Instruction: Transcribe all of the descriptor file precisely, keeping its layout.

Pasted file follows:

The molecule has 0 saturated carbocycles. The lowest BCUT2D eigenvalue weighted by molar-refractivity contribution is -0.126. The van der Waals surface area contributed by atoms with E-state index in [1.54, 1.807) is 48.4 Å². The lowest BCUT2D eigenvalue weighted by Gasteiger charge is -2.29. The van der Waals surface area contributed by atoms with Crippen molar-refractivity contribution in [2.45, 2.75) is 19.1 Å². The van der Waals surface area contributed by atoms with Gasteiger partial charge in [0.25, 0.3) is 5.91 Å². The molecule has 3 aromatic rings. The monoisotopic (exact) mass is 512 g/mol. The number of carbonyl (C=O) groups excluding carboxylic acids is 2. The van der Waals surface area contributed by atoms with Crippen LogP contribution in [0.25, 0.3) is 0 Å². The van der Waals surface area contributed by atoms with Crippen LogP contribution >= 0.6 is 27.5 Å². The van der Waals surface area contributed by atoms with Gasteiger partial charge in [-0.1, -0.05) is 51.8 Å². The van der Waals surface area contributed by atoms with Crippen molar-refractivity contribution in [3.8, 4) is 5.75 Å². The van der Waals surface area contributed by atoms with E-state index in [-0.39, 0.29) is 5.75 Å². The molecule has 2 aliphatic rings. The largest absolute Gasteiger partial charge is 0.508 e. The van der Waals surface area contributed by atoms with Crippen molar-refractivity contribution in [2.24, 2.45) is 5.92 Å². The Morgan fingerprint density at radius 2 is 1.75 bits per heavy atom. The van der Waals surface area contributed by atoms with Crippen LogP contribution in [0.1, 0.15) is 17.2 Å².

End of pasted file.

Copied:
The molecule has 0 saturated carbocycles. The lowest BCUT2D eigenvalue weighted by molar-refractivity contribution is -0.126. The van der Waals surface area contributed by atoms with E-state index in [1.54, 1.807) is 48.4 Å². The lowest BCUT2D eigenvalue weighted by Gasteiger charge is -2.29. The van der Waals surface area contributed by atoms with Crippen molar-refractivity contribution in [2.45, 2.75) is 19.1 Å². The van der Waals surface area contributed by atoms with Gasteiger partial charge in [0.25, 0.3) is 5.91 Å². The molecule has 3 aromatic rings. The monoisotopic (exact) mass is 512 g/mol. The number of carbonyl (C=O) groups excluding carboxylic acids is 2. The van der Waals surface area contributed by atoms with Crippen LogP contribution in [0.25, 0.3) is 0 Å². The van der Waals surface area contributed by atoms with Crippen LogP contribution >= 0.6 is 27.5 Å². The van der Waals surface area contributed by atoms with Gasteiger partial charge in [-0.1, -0.05) is 51.8 Å². The van der Waals surface area contributed by atoms with Crippen molar-refractivity contribution in [3.8, 4) is 5.75 Å². The van der Waals surface area contributed by atoms with E-state index in [-0.39, 0.29) is 5.75 Å². The molecule has 2 aliphatic rings. The largest absolute Gasteiger partial charge is 0.508 e. The van der Waals surface area contributed by atoms with Crippen molar-refractivity contribution in [2.24, 2.45) is 5.92 Å². The Morgan fingerprint density at radius 2 is 1.75 bits per heavy atom. The van der Waals surface area contributed by atoms with Crippen LogP contribution in [0.1, 0.15) is 17.2 Å².